Major General Reinhard Gehlen after
his postwar induction in Washington set up the
Gehlen Organization with his many contacts among
Ukrainian fascists to conduct sabotage operations
behind Soviet lines in the decades following the
Second World War.
After the Second World War, the
United States’ power structure turned into a
dichotomy. On the one hand, there was the formal
government of elected Congress members and
presidents. On the other, was the real power holders
in the “secret government” comprising the CIA and
the US military-industrial complex.
The “secret government” or the “deep
state” of the US has been a law unto itself over the
past seven decades. The election of Democrat or
Republican politicians has no significant bearing on
government policy. The shots are called by the CIA
and the “deep state” who answer to the ruling elite
of corporate power. Any president who does not
comply is dealt with like John F Kennedy,
assassinated in November 1963. Hence Trump’s craven
capitulation since election.
Funded with Nazi war loot,
Russophobia, and contempt for international law, the
CIA and the American military inevitably became a
five years after the Second World War, the Americans
went to war in Korea, allegedly “to defeat world
communism”. Much of the new military technology that
the Americans deployed during the 1950-53 Korean War
by the Nazi
engineers recruited through Operation Paperclip. The
genocidal destruction inflicted on Korea by the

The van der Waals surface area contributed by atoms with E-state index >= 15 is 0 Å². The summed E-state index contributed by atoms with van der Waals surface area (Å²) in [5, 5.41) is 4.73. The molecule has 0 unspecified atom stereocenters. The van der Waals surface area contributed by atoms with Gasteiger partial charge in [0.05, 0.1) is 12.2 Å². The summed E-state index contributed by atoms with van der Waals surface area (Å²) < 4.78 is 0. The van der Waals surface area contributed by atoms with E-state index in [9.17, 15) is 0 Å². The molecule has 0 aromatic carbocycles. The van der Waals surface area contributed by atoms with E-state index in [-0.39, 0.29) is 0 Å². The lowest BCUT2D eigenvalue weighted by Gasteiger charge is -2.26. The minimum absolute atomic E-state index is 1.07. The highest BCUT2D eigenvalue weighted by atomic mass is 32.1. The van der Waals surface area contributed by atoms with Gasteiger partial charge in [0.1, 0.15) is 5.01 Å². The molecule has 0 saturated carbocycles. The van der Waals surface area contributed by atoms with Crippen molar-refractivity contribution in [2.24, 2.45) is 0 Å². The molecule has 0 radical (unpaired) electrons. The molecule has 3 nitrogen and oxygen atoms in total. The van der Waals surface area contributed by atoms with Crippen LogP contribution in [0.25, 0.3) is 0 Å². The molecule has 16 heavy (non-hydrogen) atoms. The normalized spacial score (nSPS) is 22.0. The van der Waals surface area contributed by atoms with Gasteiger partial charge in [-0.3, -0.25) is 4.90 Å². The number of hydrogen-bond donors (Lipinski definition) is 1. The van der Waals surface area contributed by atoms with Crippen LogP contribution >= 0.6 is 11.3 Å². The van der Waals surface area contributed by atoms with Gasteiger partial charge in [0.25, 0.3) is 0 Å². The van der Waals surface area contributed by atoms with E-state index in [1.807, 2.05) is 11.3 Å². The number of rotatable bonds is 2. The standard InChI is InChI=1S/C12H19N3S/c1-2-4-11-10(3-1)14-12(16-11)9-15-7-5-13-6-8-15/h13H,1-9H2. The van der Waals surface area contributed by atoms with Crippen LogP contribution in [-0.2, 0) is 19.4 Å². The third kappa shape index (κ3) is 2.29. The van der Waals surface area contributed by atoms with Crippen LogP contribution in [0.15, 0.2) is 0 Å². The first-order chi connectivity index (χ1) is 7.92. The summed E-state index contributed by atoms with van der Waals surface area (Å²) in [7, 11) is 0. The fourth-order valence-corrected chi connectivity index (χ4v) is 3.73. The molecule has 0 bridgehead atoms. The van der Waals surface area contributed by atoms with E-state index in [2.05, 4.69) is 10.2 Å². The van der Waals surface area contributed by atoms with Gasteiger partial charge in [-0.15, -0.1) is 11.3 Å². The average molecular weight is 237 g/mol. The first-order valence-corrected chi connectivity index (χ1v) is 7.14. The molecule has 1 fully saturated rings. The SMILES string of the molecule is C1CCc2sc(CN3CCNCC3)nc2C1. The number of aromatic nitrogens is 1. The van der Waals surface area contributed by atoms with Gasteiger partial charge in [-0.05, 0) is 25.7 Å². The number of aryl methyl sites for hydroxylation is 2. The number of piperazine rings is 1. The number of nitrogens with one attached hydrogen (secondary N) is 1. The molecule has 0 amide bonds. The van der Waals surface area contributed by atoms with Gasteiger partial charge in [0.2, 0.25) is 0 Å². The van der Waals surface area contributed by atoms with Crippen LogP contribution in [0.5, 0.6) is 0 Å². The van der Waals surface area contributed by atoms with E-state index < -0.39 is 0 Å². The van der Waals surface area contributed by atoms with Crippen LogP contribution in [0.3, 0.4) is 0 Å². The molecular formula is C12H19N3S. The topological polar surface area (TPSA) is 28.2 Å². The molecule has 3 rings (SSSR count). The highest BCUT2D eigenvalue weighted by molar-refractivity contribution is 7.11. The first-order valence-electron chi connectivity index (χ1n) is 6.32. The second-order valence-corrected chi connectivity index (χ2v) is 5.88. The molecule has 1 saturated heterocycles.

Americans was no different from the barbarism used
by the Third Reich.
past seven decades, the US rulers have waged overt
wars, coups, assassinations and proxy wars against
dozens of countries around the world. The global
death toll from this American destruction is estimated at
20 million people.
When US leaders extol “American
exceptionalism” it is a euphemism for “supremacy”
and the “right” to use military violence to further
strategic interests. This is no different from the
supremacist thinking that the Third Reich invoked to
justify its conquest of others.
When Trump and his administration
threaten to annihilate North Korea the mindset is
not unprecedented. Almost every US leader since the
Second World War has promulgated the same unilateral
use of violence towards other nations deemed to be
“enemy states”. What Trump represents is simply a
more naked version of the same aggression.
In addition to the horrendous global
death toll from US violence, it should be noted that
the US currently spends about $700 billion every
year on military – 10 times what Russia spends, or
10 times what the next 9 biggest military-spending
nations allocate. The US has military bases in over
100 countries around the world. Over the past
quarter-century, it has been in a permanent state of
It is by no means an exaggeration to
say the US is the Fourth Reich whose direct
antecedent is Nazi Germany. The outgrowth of the CIA
and Pentagon from Nazi personnel and illicit funds
following the Second World War ensured that the US
rulers imbued the ideology of the Third Reich.
The legacy of the American Fourth
Reich is evident for those with open minds: wars of
aggression, genocide, proxy wars, coups, death
squads, mass surveillance of citizens, mass media
propaganda, and mass torture – all done with
impunity and self-righteousness.
By Finian Cunningham
Finian Cunningham has written
extensively on international affairs, with articles
published in several languages. He is a Master’s
graduate in Agricultural Chemistry and worked as a
scientific editor for the Royal Society of
Chemistry, Cambridge, England, before pursuing a
career in newspaper journalism. He is also a
musician and songwriter. For nearly 20 years, he
worked as an editor and writer in major news media
organisations, including The Mirror, Irish Times and
article was first published by
Strategic Culture Foundation